Firstly, an increase in w will induce the monopolist to produce less, which is called as the direct output effect. On the other hand, an increase in w will also increase the incentive for R&D to hire less labor, and thus the monopolist may produce more due to a lower marginal cost. We call this effect as the indirect output effect. Hence, the total effect of an increase in w, which is the sum of the direct and the indirect output effect, may induce the monopolist to produce more or less. In detail, when the market scale is relatively large (a > a1), the indirect output effect is larger than the direct effect. Because a large market scale will lead to more labor-saving R&D undertaken by the monopoly, the higher labor-saving R&D may result in a larger indirect output effect. Thus, an increase in w will induce the monopolist to produce more. Contrarily, the monopolist will produce less when the market scale is relatively small (a < a1) due to a smaller indirect output effect.
Secondly, an increase in w will also increase the incentive for R&D to hire less labor, as we mentioned before. We so called this as the direct R&D effect. Besides, fewer outputs implying the marginal benefit of R&D decreases, and consequently the monopolist will undertake less R&D, which is called as the indirect R&D effect. Therefore, whether an increase in w will induce the monopolist to undertake more R&D or not depends on the total R&D effect which is the sum of the direct and the indirect R&D effect. In detail, if the market scale is relatively large (a > a1), the direct R&D effect is larger than the indirect effect. Thus, an increase in w will induce the monopolist to undertake more R&D. Otherwise, the monopolist will undertake less R&D if the market scale is relatively small (a < a1) due to a smaller indirect output effect.
Accordingly, we can further solve the optimal w* by maximizing the utility of labor union as:
The superscript * indicates the equilibrium of R&D case. Next, Standard calculations give the equilibriums as:
Therefore, we can compare the equilibriums of non-R&D and R&D case as follows
The following proposition summarizes the above results.
Proposition 2: If the monopolist undertakes the Labor-Saving R&D, then we have the following findings. Firstly, the Labor-Saving R&D may not reduce the wage of labor and may not decrease the total gains of labor. In detail, if the market scale is relatively small (large), then the labor union will determine a higher (lower) wage. Secondly, the Labor-Saving R&D may not induce the monopolist to produce more and also may not increase its profits. In detail, if the market scale is relatively large (small), the monopoly will gain (loss) from Labor-Saving R&D.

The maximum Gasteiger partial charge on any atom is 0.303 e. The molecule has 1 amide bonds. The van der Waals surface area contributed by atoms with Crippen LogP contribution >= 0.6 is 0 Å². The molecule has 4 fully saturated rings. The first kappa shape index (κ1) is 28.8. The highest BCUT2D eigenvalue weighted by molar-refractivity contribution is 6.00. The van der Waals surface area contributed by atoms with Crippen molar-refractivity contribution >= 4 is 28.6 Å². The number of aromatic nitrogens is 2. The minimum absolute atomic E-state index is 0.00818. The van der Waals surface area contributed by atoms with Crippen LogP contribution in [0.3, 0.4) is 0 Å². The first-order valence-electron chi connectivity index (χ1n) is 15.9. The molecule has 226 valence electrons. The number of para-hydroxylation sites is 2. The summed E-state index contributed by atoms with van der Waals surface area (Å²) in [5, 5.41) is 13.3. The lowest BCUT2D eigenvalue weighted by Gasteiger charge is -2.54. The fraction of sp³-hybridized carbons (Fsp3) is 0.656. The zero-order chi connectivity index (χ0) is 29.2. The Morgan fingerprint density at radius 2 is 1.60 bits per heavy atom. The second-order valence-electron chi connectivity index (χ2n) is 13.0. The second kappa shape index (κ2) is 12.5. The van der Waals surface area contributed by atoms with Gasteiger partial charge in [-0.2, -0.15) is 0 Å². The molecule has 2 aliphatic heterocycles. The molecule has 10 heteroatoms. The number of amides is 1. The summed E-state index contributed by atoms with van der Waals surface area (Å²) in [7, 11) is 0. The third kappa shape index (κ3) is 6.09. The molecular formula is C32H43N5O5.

The intuition is as follows. Firstly, the monopolist undertaking R&D will lead to lower demand for labor, which brings a negative incentive for the labor union to determine a lower wage. However, the labor union may also have a positive incentive to determine a higher wage since the labor union determining a lower wage leads to a higher output level which enhances the demand for labor. Consequently, the labor union determining a higher or lower wage depends on whether the positive incentive is larger than the negative incentive or not. In detail, if the market scale is relatively small ( ), then the labor union will determine a higher wage. On the contrary, if the market scale is relatively large ( ), then the labor union will determine a lower wage.
Secondly, Proposition 1 shows that an increase in wage also has two effects on outputs. The direct output effect may lead to a lower output level, and the indirect output effect may induce the monopolist to produce more outputs. In sum, we find that the monopolist undertaking R&D may not result in a lower equilibrium of outputs to the monopolist.
Finally, by combining the above effects, the monopolist’s profit of R&D case will larger than non-R&D case if the market scale is large enough (a > 2(33/4)/3). Otherwise, if the market scale is relatively small (a > 2(33/4)/3), the monopolist undertakes R&D may harm its profit.
In this paper, we analyze how the wage determination by labor union affects the firm’s R&D behavior. We find that a higher wage which determined by labor union may not induce the monopolist to produce less output or undertakes more R&D. Furthermore, the firm undertaking R&D may not induce it to produce more output and may not enhance its profits. That implies that the labor union could encourage firms to invest in Labor-Saving R&D in some circumstances.
1Other papers which consider both labor union structure and firms R&D strategy can see Ulph, and Ulph   , Haucap and Wey , Mukherjee et al.  Manasakis and Petrakis , Mukherjee and Pennings , Kesavayuth and Zikos , Basak and Mukherjee , Beladi and Mukherjee .
2The non-negative output condition is a > w.
3When , we can find ∂Q/∂w = 0. Furthermore, if a > a1, ∂Q/∂w > 0; otherwise, if a < a1, ∂Q/∂w < 0. When , we can find ∂x/∂w = 0. Furthermore, if a > a2, ∂x/∂w > 0; otherwise, if a < a2, ∂x/∂w < 0.
 Menezes-Filho, N. and Van Reenen, J. (2003) Unions and Innovation: A Survey of the Theory and Empirical Evidence. In: Addison, J.T. and Schnabel, C., Eds., International Handbook of Trade Unions, Edward Elgar Publishing Ltd., Cheltenham, 293-334.
 Manasakis, C. and Petrakis, E. (2009) Union Structure and Firms Incentives for Cooperative R&D Investments. Canadian Journal of Economics, 42, 656-693.
 Mukherjee, A. and Pennings, E. (2011) Unionization Structure, Licensing and Innovation. International Journal of Industrial Organization, 29, 232-241.